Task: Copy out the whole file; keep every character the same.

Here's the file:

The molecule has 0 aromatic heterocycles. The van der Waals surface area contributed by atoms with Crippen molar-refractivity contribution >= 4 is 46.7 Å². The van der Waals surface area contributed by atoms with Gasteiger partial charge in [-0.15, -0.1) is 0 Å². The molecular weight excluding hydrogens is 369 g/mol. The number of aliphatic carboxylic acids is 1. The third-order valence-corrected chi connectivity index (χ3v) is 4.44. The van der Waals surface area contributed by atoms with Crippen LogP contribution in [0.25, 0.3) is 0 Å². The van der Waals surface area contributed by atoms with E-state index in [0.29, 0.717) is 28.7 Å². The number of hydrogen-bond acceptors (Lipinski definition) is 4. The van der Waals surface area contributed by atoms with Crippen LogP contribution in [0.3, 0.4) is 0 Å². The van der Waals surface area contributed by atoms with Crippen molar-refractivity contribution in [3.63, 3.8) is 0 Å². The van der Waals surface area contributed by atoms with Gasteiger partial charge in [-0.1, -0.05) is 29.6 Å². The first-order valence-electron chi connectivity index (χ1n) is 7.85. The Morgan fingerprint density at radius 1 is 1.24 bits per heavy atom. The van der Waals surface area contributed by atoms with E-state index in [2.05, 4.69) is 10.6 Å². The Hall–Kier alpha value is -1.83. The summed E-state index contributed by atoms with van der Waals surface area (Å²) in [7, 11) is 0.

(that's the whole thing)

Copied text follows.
The molecule has 0 aromatic heterocycles. The van der Waals surface area contributed by atoms with Crippen molar-refractivity contribution >= 4 is 46.7 Å². The van der Waals surface area contributed by atoms with Gasteiger partial charge in [-0.15, -0.1) is 0 Å². The molecular weight excluding hydrogens is 369 g/mol. The number of aliphatic carboxylic acids is 1. The third-order valence-corrected chi connectivity index (χ3v) is 4.44. The van der Waals surface area contributed by atoms with Crippen LogP contribution in [0.25, 0.3) is 0 Å². The van der Waals surface area contributed by atoms with E-state index in [0.29, 0.717) is 28.7 Å². The number of hydrogen-bond acceptors (Lipinski definition) is 4. The van der Waals surface area contributed by atoms with Crippen LogP contribution in [0.3, 0.4) is 0 Å². The van der Waals surface area contributed by atoms with Crippen molar-refractivity contribution in [3.63, 3.8) is 0 Å². The van der Waals surface area contributed by atoms with Gasteiger partial charge in [-0.1, -0.05) is 29.6 Å². The first-order valence-electron chi connectivity index (χ1n) is 7.85. The Morgan fingerprint density at radius 1 is 1.24 bits per heavy atom. The van der Waals surface area contributed by atoms with E-state index in [2.05, 4.69) is 10.6 Å². The Hall–Kier alpha value is -1.83. The summed E-state index contributed by atoms with van der Waals surface area (Å²) in [7, 11) is 0.